Cool clip Fuzzy, thanks for posting. Comment posted by 1980sFan on Tuesday, April 24th 2012 at 9:12am.
I think they were using that in the Sixties. Comment posted by HUdson 3-2700 on Tuesday, April 24th 2012 at 10:12am.
The earliest I've seen this logo type in connection with WGN was in print ads from 1964, that's probably when that was introduced. Then again, they were all over the map with "Seal of Good Practice" insignias as seen on sign-ons (using the 1965 variant in 1982 while using a newer variant in 1980). Comment posted by W.B. on Tuesday, April 24th 2012 at 12:02pm.
Great find! Comment posted by ChitownTVFan on Tuesday, April 24th 2012 at 5:53pm.
A true Chicago TV classic. Comment posted by Don Weiss on Wednesday, April 25th 2012 at 4:21am.
Must've been a backup for a failed tape machine. Glad somebody was able to get it! Comment posted by SuperCFL on Wednesday, April 25th 2012 at 12:27pm.
Or was this some anniversary where they show old logos, like they did for WGN at 40, and their 50th anniversary? Comment posted by Szake on Wednesday, April 25th 2012 at 3:53pm.
I Love the old Channel 9 ID logo. This was always my favorite out of all of them...thus far, anyway. Comment posted by Matt on Wednesday, April 25th 2012 at 5:56pm.
@Szake, I don't remember WGN using old logos on-air until very recently. I remember seeing some during an anniversary program (maybe the 40th?)...but not during regular programming. And there's no citation of an anniversary, which would be expected. I still suspect that, for whatever reason, the usual video ID was not available and they had to throw up the first ID slide they could find. Comment posted by SuperCFL on Wednesday, April 25th 2012 at 11:56pm.
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This clip has been viewed 3377 times. This clip debuted on FuzzyMemories.TV on Monday, April 23rd 2012.
The company that offered (for sale, of course) this color test pattern (and laid out the type including the "Broadcasting From Sears Tower" and "Circular Polarization" notices) was a Clifton, NJ firm called Tele-Measurements, Inc., which is still around. In 1977 adverts the company put out in magazines such as Broadcast Engineering and BM/E (Broadcast Management/Engineering), their designation for this type pattern was TM-501, as part of their "Tele-Pat" line. A much earlier version of this pattern was used in Chicago by WFLD Channel 32 in its early years on the air (from its 1966 debut into the early '70's, apparently giving way to electronic color bars around the onset of Kaiser's 1973-77 sojourn).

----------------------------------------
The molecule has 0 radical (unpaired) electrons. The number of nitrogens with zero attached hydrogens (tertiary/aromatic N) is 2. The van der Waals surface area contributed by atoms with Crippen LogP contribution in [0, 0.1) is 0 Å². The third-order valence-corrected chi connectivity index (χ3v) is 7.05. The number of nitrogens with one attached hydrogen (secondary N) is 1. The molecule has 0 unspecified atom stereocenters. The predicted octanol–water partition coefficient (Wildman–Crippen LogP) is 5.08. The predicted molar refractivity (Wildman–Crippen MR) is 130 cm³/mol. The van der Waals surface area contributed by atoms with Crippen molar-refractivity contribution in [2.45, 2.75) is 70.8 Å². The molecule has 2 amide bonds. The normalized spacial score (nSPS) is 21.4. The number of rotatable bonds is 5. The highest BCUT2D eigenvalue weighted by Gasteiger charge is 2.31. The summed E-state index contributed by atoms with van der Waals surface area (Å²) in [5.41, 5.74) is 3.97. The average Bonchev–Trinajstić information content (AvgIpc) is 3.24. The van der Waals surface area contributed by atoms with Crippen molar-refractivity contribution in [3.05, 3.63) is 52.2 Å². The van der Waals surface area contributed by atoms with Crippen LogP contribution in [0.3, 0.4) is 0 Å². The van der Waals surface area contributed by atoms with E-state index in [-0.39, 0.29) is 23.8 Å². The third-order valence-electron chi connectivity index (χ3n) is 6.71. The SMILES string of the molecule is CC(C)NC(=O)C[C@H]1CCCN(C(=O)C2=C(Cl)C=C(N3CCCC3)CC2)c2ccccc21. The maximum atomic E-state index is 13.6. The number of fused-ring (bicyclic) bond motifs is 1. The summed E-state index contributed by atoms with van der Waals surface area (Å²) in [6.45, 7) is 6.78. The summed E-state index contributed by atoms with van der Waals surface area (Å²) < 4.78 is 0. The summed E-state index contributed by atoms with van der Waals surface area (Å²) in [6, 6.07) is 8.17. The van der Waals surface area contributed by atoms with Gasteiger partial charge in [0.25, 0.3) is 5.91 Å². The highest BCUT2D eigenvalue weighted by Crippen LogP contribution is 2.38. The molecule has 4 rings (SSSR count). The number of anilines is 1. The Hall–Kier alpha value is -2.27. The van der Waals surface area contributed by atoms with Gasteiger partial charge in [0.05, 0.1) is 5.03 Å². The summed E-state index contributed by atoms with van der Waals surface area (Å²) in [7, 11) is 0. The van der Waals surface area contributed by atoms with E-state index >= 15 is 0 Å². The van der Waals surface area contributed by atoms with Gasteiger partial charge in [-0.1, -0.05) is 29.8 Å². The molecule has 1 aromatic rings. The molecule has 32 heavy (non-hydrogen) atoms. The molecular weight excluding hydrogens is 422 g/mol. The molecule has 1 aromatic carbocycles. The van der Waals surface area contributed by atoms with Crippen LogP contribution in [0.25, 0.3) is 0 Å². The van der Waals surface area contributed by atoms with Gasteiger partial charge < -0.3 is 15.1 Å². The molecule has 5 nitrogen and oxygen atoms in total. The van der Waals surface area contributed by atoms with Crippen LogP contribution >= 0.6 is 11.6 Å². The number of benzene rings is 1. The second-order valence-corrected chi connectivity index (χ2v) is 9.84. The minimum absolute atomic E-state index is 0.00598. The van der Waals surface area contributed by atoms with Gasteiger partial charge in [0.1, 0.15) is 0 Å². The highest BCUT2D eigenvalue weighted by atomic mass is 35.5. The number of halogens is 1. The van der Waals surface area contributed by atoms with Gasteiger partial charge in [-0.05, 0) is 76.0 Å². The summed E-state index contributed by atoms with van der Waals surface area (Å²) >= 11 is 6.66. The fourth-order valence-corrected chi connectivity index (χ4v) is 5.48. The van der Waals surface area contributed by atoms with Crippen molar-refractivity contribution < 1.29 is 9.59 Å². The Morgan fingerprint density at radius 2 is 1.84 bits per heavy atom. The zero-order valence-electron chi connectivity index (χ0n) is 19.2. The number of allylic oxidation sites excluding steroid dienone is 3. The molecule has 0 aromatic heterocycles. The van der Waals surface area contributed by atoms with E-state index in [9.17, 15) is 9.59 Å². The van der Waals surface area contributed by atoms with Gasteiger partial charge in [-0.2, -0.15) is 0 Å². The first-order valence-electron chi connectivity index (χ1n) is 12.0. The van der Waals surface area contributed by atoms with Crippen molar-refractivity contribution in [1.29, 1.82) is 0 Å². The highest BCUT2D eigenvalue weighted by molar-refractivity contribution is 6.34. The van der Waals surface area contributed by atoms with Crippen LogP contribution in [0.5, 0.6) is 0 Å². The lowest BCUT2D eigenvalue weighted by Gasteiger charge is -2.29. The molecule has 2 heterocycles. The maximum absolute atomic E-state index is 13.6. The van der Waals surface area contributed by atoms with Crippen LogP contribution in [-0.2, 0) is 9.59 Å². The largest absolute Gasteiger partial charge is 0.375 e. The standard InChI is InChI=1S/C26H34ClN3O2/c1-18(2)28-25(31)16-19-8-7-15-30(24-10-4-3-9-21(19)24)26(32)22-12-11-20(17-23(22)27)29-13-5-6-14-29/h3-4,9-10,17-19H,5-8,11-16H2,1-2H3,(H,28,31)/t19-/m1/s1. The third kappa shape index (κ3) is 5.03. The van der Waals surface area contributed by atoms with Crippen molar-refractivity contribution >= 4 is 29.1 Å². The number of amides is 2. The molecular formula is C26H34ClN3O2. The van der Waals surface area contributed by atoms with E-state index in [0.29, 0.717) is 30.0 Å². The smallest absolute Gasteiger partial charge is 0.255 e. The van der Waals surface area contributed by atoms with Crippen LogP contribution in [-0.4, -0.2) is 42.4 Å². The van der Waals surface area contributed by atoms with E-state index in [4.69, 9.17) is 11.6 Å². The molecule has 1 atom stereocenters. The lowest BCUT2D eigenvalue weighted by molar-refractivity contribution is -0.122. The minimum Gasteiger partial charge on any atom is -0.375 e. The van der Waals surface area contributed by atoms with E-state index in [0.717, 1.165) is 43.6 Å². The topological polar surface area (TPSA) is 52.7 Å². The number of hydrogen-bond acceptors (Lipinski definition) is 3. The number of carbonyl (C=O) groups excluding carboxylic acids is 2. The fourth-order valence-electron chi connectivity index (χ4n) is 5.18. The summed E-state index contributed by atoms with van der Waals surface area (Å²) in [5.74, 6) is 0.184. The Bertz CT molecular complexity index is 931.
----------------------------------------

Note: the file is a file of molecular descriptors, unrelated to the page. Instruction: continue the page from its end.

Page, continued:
No doubt when the tape of Fr. Hitpas' sermonette got around to airing on NYC sister station WCBS Channel 2's "Give Us This Day" at sign-on or sign-off, the voiceover (either Pat Connell or Norm Stevens or Roger Forster or whomever) would have announced at the end that it "was presented in cooperation with the Communications Office of the Archdiocese of New York." And if at sign-on, would have been followed by first the station ID, then a 20-or-so-minute slides-only newscast read by the said announcer.
Isn't there a longer, minute version of this commercial? If I remember, they also had a segment where Larry from Perfect Strangers, "Boz Knows Comedy?" and you see Cooky trying to hit Bozo with a pie and as usual, it backfires. I swear I saw it on here. I checked YouTube and there's no such commercial on there.
Around Why-Tee (the phonetic spelling for the initials of YouTube), you have quite a few editorials (and even some editorial feedbacks) from sister station WPIX Channel 11 in New York City, as delivered by Richard N. Hughes who was perhaps the most famous of the editorialists in NYC. Pray tell, who amongst the Chicago TV stations' editorialists would have been better known "at the time"? I'm banking on WMAQ's Dillon Smith . . .
NYC sister station WPIX Channel 11's "Portions..." wording was "Portions Of The Preceding Program Were Pre-Recorded." The "pre-recorded" terminology was used by NYC stations almost uniformly, as if they believed New Yorkers wouldn't understand what "mechanically reproduced" meant.